New U.S. government data show that while the overall level of contraceptive use among reproductive-aged women has held steady, the proportion of contraceptive users who rely on the most effective methods increased. In particular, the use of long-acting, reversible contraceptive (LARC) methods has jumped to almost 12%, the highest level ever recorded in the United States.
Guttmacher calculations based on new data released by the U.S. Centers for Disease Control and Prevention (CDC) show that during 2011–2013, 90% of U.S. women aged 15–44 who wanted to avoid pregnancy used contraceptives. That percentage is virtually unchanged from 2006–2010. However, the new data also document an ongoing shift in the contraceptive method mix toward more effective methods. Significantly, use of LARC methods, such as intrauterine devices (IUDs) and contraceptive implants, increased. The proportion of all contraceptive users who relied on LARC methods reached 12% in 2011–2013. By contrast, only 2.4% of contraceptive users relied on LARC methods in 2002, rising to 3.7% by 2007 and 8.5% by 2009. LARC methods now represent the third most commonly used category of reversible contraceptives, after the pill (26%) and condom (15%).
LARC methods have several important strengths: They are more than 99% effective at preventing pregnancy, can provide protection for up to 12 years, and do not require women to remember to use their method every day or every time they have sex. The shift to these methods—which virtually guarantee consistent and correct use—can play an important role in reducing unplanned pregnancy and abortion, given that the more than two-thirds of women (68%) who use contraceptives consistently and correctly over the course of a year account for only 5% of unintended pregnancies. It’s important to note that women weigh many factors when choosing a contraceptive method, and it is essential that this choice be made voluntarily and with the woman’s informed consent.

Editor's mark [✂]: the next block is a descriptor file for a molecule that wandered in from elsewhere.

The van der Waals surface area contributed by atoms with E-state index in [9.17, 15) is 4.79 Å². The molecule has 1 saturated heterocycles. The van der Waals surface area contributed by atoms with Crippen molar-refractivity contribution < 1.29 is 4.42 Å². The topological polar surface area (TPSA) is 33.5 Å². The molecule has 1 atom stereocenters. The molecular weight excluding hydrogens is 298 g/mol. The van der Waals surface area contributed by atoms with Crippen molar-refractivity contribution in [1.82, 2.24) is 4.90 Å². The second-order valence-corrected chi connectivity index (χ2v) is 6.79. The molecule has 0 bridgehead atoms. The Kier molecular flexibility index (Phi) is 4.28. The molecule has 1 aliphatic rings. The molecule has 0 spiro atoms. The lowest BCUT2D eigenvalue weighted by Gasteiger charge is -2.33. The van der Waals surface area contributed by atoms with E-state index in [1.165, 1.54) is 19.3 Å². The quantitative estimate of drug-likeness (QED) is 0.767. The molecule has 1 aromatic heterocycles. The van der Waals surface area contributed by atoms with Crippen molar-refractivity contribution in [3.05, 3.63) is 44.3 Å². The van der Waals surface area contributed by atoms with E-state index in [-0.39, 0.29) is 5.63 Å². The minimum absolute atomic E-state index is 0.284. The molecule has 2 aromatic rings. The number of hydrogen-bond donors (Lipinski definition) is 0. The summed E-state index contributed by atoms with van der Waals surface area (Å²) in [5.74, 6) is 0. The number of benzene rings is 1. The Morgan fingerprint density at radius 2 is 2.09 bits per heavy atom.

Guttmacher reported earlier this year that the U.S. abortion rate declined 13% between 2008 and 2011, prompting differing explanations of the likely reasons behind this trend. Antiabortion activists argued that state-level abortion restrictions were responsible and dismissed the idea of contraception playing a role. However, not only did the abortion decline mostly predate the wave of new abortion restrictions, but it was also accompanied by an even steeper drop in births, indicating that pregnancies were down overall and that births were not replacing abortions during that period. The new CDC data showing a sustained increase in use of highly effective contraceptive methods, combined with these declines in births and abortions, suggest that the unintended pregnancy rate may also be declining after an earlier period of stagnation and even increase.
Shifting contraceptive preferences underscore women’s and couples’ ongoing desire to use the contraceptive method that best meets their needs, which can change over time. The advent of the Affordable Care Act (ACA), which guarantees coverage of contraception for most women without out-of-pocket costs, may mean that even more women will be able to access these highly effective methods
Policymakers should respect Americans’ wishes by protecting recent gains in contraceptive access and not erecting new barriers that raise the cost of birth control or otherwise interfere with women’s ability to use the contraceptive method that is right for them. Policymakers should prioritize:
- Protecting the Affordable Care Act’s (ACA) contraceptive coverage guarantee: Guttmacher research shows sharp increases in the proportion of privately insured U.S. women who paid nothing out of pocket for contraception, including LARC methods, after the guarantee went into effect. Removing cost as a barrier helps women pick and use the method they feel is right for them.
- Adequately funding publicly supported family planning services: Publicly supported contraceptive care (under programs like Title X and Medicaid) enables disadvantaged women to avoid 2.2 million unintended pregnancies each year; absent these services, U.S. rates of unintended pregnancy, unplanned birth and abortion would be two-thirds higher than they are. These services also save taxpayers $7.09 for every $1 invested.
- Implementing the ACA’s Medicaid expansion in all states: Medicaid offers a robust package of contraceptive services to enrollees and is key to making high-quality contraceptive care available to women at high risk of unintended pregnancy.
For more information:
Analysis: U.S. Abortion Rate Continues to Decline While Debate over Means to the End Escalates
Analysis: Guarding Against Coercion While Ensuring Access: A Delicate Balance
Research: Privately Insured U.S. Women Increasingly Able to Obtain Prescription Contraceptive Methods With No Out-Of-Pocket Costs
Research: Return on investment: A fuller assessment of the benefits and cost savings of the US publicly funded family planning program